FCDF could seek monetary damages, he said, but it may ask a judge to impose a consent decree compelling the school district to not partner with CAIR again.

“We are willing to work with them; however, violating the Constitution is a serious allegation, and we are going to hold that to the school district every step of the way,” Piedra said.

Under the now-abandoned program, students accused of bullying Muslim students were supposed to face “restorative justice,” requiring them to reconcile with the other student. The school district would provide monthly reports on the bullying of Muslim students and post them online.

The district’s reversal follows the FCDF’s amended complaint filed last month, which challenged CAIR’s local effort to hide behind the label of being a “civil rights organization.” It pointed to testimony by CAIR co-founder and Executive Director Nihad Awad, who told the National Labor Relations Board (NLRB) that it lacked jurisdiction over a fight over unionizing CAIR employees because CAIR is a religious organization.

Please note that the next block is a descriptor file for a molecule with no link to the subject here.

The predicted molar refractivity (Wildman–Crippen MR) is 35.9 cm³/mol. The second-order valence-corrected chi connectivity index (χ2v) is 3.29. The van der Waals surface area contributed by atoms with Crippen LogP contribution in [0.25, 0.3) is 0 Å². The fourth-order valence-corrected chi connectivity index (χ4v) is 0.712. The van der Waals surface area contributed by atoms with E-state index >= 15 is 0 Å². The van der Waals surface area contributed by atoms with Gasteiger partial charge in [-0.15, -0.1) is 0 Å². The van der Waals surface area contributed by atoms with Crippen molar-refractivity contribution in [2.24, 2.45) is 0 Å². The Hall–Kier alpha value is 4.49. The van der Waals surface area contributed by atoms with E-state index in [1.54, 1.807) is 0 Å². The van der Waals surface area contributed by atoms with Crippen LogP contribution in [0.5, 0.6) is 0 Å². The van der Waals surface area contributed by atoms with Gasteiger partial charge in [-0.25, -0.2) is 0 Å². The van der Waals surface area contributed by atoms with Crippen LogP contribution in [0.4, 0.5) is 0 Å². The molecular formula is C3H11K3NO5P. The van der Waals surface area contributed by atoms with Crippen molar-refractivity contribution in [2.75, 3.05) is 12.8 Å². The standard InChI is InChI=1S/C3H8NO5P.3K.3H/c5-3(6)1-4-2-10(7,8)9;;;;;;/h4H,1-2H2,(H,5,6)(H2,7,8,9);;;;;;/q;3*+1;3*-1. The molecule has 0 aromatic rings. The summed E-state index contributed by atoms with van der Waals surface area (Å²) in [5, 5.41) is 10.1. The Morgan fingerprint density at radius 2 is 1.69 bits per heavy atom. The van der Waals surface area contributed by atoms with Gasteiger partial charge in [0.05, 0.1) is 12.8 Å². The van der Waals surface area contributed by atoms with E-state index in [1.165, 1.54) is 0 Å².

CAIR letterhead includes the invocation, “In the Name of God, the Compassionate, the Merciful,” which opens every chapter in the Quran, Charles L. Posner, regional director of the National Labor Relations Board, wrote in an April 7 ruling.

This religious acknowledgement goes to the heart of the Establishment Clause‘s separation of church and state.

The loss of the San Diego program is a set-back for CAIR’s desire to take an “anti-Muslim bullying” program national. It represents the biggest government rebuke to CAIR since the FBI instituted a policy in 2008 to break-off outreach programs due to CAIR’s documented history in a Muslim-Brotherhood created Hamas-support network in the United States.